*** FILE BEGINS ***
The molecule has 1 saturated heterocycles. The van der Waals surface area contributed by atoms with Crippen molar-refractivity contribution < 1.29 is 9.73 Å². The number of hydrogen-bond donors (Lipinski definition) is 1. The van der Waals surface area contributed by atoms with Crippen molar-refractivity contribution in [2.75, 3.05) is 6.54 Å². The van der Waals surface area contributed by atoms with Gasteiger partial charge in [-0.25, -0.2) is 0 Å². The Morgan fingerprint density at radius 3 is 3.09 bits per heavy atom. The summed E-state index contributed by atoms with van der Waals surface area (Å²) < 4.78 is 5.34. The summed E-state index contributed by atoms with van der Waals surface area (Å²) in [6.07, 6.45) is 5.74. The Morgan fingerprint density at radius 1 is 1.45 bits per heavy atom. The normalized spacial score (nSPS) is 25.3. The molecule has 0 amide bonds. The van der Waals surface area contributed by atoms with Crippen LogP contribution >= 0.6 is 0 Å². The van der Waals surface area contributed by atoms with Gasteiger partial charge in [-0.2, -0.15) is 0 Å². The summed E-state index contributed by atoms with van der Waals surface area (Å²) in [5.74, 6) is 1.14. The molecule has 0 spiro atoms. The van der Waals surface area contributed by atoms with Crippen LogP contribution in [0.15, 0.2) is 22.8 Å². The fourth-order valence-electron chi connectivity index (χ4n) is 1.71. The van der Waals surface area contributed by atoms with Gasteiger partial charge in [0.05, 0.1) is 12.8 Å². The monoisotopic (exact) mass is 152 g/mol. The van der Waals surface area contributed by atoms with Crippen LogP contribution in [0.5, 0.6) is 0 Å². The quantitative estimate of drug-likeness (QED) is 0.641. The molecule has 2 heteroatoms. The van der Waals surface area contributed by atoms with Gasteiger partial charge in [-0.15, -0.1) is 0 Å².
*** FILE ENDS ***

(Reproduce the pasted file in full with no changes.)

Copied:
The molecule has 1 saturated heterocycles. The van der Waals surface area contributed by atoms with Crippen molar-refractivity contribution < 1.29 is 9.73 Å². The number of hydrogen-bond donors (Lipinski definition) is 1. The van der Waals surface area contributed by atoms with Crippen molar-refractivity contribution in [2.75, 3.05) is 6.54 Å². The van der Waals surface area contributed by atoms with Gasteiger partial charge in [-0.25, -0.2) is 0 Å². The Morgan fingerprint density at radius 3 is 3.09 bits per heavy atom. The summed E-state index contributed by atoms with van der Waals surface area (Å²) < 4.78 is 5.34. The summed E-state index contributed by atoms with van der Waals surface area (Å²) in [6.07, 6.45) is 5.74. The Morgan fingerprint density at radius 1 is 1.45 bits per heavy atom. The normalized spacial score (nSPS) is 25.3. The molecule has 0 amide bonds. The van der Waals surface area contributed by atoms with Crippen LogP contribution >= 0.6 is 0 Å². The van der Waals surface area contributed by atoms with Gasteiger partial charge in [-0.2, -0.15) is 0 Å². The summed E-state index contributed by atoms with van der Waals surface area (Å²) in [5.74, 6) is 1.14. The molecule has 0 spiro atoms. The van der Waals surface area contributed by atoms with Crippen LogP contribution in [0.15, 0.2) is 22.8 Å². The fourth-order valence-electron chi connectivity index (χ4n) is 1.71. The van der Waals surface area contributed by atoms with Gasteiger partial charge in [0.05, 0.1) is 12.8 Å². The monoisotopic (exact) mass is 152 g/mol. The van der Waals surface area contributed by atoms with Crippen LogP contribution in [0.5, 0.6) is 0 Å². The quantitative estimate of drug-likeness (QED) is 0.641. The molecule has 2 heteroatoms. The van der Waals surface area contributed by atoms with Gasteiger partial charge in [-0.15, -0.1) is 0 Å².